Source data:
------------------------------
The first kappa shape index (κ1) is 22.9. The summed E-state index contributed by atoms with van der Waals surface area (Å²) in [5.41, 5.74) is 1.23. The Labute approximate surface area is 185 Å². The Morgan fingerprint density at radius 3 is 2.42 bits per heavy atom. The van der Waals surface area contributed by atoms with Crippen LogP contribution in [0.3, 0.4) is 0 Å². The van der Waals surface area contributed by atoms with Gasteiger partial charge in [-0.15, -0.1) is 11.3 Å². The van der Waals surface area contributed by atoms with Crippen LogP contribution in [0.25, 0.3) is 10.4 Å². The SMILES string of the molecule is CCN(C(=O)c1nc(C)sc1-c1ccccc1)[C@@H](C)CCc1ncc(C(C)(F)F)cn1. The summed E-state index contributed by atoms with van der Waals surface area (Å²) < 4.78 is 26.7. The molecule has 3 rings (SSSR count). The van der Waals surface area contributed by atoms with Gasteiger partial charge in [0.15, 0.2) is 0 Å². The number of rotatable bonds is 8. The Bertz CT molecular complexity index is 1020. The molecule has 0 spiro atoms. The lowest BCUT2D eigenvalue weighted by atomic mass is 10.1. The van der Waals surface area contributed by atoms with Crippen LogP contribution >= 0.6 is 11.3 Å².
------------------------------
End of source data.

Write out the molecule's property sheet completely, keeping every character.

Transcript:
The first kappa shape index (κ1) is 22.9. The summed E-state index contributed by atoms with van der Waals surface area (Å²) in [5.41, 5.74) is 1.23. The Labute approximate surface area is 185 Å². The Morgan fingerprint density at radius 3 is 2.42 bits per heavy atom. The van der Waals surface area contributed by atoms with Crippen LogP contribution in [0.3, 0.4) is 0 Å². The van der Waals surface area contributed by atoms with Gasteiger partial charge in [-0.15, -0.1) is 11.3 Å². The van der Waals surface area contributed by atoms with Crippen LogP contribution in [0.25, 0.3) is 10.4 Å². The SMILES string of the molecule is CCN(C(=O)c1nc(C)sc1-c1ccccc1)[C@@H](C)CCc1ncc(C(C)(F)F)cn1. The summed E-state index contributed by atoms with van der Waals surface area (Å²) < 4.78 is 26.7. The molecule has 3 rings (SSSR count). The van der Waals surface area contributed by atoms with Gasteiger partial charge in [0.15, 0.2) is 0 Å². The number of rotatable bonds is 8. The Bertz CT molecular complexity index is 1020. The molecule has 0 spiro atoms. The lowest BCUT2D eigenvalue weighted by atomic mass is 10.1. The van der Waals surface area contributed by atoms with Crippen LogP contribution >= 0.6 is 11.3 Å².